One Grisly Literary Suicide Down….

From pages 100-200, I’d say the dominant image I was left with was the suicide of Hal’s Father.  It has been alluded to quite a few times, but is revealed in a conversation between Hal and Orin…and Orin apparently has never heard the official word on what happened.

And it definitely happened.  In a suicide that is half Coen Brothers and half Popular Mechanics, the man had bored a hole in his microwave and the sealed it back up with aluminum foil before turning the microwave on.  As the description says, you have what happens to a potato if you microwave it without poking holes in it, so you can imagine the mess with a human head.

The description–and you won’t be surprised to know that it goes on and on–reminded me of something out of John Irving…the early John Irving, like Garp-and-before John Irving.  There’s just an unfolding grisliness to it, almost in a kind of post-shock irony that might be intended to show how broken we are.  Or, just a perverse sense of humor.

Anyway, it wasn’t strictly gratuitous.  We then learn that Hal–either as an expression of unbearable ambivalence or 90’s ennui or antipathy toward his father–feels nothing.  He has been sent directly into grief counseling, which he literally cannot escape from until he feels something.  He tries to read books about grieving to find a clue for what he can do to feel something (give the people at ETA credit, whether it is drug use or grieving, library usage is a surprising go-to move), but nothing works.  The situation is finally resolved when he is advised to take the opposite approach and read books about therapy itself (and not grieving) and he figures how to construct a breakdown that convinces the therapist he has come to terms with the trauma and he is released to go back to…feeling nothing.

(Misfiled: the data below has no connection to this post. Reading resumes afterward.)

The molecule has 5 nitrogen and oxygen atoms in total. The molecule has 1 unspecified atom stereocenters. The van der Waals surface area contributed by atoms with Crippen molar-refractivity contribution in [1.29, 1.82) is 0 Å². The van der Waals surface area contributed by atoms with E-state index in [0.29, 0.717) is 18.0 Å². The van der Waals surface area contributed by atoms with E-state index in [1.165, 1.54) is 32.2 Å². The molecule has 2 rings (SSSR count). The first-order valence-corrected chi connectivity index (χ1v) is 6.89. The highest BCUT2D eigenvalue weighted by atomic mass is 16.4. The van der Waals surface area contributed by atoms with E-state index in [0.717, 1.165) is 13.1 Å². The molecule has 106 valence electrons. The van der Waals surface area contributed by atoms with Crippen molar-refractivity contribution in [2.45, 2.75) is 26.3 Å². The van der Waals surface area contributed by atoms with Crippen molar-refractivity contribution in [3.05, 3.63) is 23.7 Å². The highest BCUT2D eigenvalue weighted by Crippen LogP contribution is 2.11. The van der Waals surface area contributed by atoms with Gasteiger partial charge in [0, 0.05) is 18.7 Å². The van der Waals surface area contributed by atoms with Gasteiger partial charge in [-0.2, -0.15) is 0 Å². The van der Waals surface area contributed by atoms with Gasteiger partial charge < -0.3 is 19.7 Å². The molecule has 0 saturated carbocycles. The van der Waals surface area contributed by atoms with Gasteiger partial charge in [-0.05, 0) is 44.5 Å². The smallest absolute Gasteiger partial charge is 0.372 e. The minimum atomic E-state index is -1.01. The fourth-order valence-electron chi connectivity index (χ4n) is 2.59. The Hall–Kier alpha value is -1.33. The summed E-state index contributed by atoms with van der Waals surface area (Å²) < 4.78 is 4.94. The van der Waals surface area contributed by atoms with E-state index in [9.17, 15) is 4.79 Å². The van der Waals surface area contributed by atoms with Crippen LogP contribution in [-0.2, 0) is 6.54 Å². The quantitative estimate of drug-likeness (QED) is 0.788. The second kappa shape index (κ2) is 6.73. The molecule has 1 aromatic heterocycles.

When you read the book you do wonder, from time to time, what specific point is trying to be made.  I have tried to let the thing wash over me, just experience it, but I can’t help it.  I don’t know that it is intended as social criticism–it doesn’t have to be–but clearly DFW has (let us say) a salty perspective on therapy.  This is a good example of writing what you know.  This specific incident would seem to be a look at the professionalization of therapy, to the point where the feelings of the person are secondary to the professional expectations of the therapist, based on his or her training.

Which brings me to a last point.  DFW has been in the news recently because he was mentioned in the confirmation hearing of Neal Gorsuch, of all things.  And from that came some chatter the DFW is some kind of neo-conservative touchpoint.  Leaving aside the conclusion that these people have chosen the Century’s least-readable authors to be their touchpoints (Rand and DFW…Pynchon, you are next due), we have to wonder why.  DFW doesn’t seem liberal or conservative to me and in fact seems non-political entirely.  Of course, I’m not to the point where I know what the fuck it is about anyway, so maybe it is.  I can see the therapy thing saying that therapy is more about the liberal-do-gooders than the patients, much like other “helping” professions, but it seems flimsy.

Anyway,  you can google it there is some talk about Conservatives and DFW…apparently Antonin Scalia actually met him once.  Under closer examination it appears that Gorsuch never read past “This is Water” which makes his reference just one step (literary-wise) above a Dr. Suess reference.

And on we go.


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